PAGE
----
Important Factors Court Look At In Deciding Spousal Support
Spousal support or alimony is one of the most burning issues of a divorce or a legal separation. Many a times, the spouse who is required to make a hefty support payment might feel that it is quite unfair for him to carry on with the financial obligation towards their ex spouse even when the actual relationship ends. However, in order to make the alimony settlement with due fairness, there are several considerations that a judge must keep in mind while deciding upon the final verdict.
Duration of the marriage or domestic partnership
In cases involving a long term or permanent spousal support or alimony order, the court of law is obligated to align it with the length of the wedlock or domestic partnership. The basic aim of alimony is to ensure that the spouse receiving the support is able to meet the financial requirements of their sustenance and lifestyle within a stipulated time. The state law of California describes this stipulated time typically as half of the actual duration of the marriage or partnership. However, the same law also provides a discretionary power to the judge to make a deviation from the rule as per the requirement of the individual case.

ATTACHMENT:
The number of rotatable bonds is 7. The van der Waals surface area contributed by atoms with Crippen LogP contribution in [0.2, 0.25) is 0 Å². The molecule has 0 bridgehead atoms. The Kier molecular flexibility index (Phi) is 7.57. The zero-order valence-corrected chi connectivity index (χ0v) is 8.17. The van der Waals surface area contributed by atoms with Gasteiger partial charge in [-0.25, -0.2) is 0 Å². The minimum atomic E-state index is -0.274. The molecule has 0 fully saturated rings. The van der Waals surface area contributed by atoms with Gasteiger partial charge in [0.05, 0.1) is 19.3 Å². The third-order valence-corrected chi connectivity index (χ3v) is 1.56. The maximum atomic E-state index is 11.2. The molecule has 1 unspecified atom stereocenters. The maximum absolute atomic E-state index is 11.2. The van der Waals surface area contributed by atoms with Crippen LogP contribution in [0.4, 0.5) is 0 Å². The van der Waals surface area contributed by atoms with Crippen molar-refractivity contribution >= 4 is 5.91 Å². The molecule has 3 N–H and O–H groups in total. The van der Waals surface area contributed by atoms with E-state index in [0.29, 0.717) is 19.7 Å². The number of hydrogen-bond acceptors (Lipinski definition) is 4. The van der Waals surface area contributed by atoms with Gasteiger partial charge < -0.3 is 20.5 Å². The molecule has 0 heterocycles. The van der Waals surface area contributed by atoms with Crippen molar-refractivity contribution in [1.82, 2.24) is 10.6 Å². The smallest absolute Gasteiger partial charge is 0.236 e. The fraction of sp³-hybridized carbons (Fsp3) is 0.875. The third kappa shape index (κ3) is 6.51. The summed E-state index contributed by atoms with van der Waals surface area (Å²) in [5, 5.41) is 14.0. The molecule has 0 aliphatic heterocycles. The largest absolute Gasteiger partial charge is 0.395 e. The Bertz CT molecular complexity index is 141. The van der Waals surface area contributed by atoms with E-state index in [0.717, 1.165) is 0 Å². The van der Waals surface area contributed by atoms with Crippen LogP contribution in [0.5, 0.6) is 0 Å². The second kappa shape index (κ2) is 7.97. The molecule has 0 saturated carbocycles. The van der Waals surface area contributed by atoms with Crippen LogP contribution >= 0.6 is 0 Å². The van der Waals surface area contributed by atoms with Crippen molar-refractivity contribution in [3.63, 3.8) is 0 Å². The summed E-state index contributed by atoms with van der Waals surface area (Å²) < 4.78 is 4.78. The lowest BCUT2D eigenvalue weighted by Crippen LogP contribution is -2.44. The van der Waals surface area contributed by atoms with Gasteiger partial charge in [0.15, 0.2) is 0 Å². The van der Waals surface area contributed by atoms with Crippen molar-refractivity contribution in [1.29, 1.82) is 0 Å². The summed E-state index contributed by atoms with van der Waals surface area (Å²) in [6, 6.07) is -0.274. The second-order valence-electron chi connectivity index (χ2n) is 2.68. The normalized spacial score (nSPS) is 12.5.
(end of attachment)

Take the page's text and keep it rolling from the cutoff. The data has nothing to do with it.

A major deviation example will be in the case of long term marriages or partnerships that have lasted for a period of 10 years or more. In such cases, the judge has the discretion to entirely do away with the stipulation of an end date for the alimony, which will then carry on for a lifetime.
Domestic violence or abuse
While making a final alimony settlement, the judge is obligated to look for documented accounts or evidences of any domestic violence in the past, between the two parties involved. In case the abusive partner is supposed to make the alimony payments, the judge will evaluate the level of mental and emotional distress that the other partner may have suffered at the hands of their violent spouse.
Apart from this, in the event that a criminally convicted abusive spouse demands an alimony from his or her partner, the court may go for a rebuttable presumption against granting him the right of receiving any spousal or partner support.
There are several other considerations such as tax impact, standard of living, age and health, property and debts, unemployment and the like, that the judge has to account for before announcing a final verdict for alimony.
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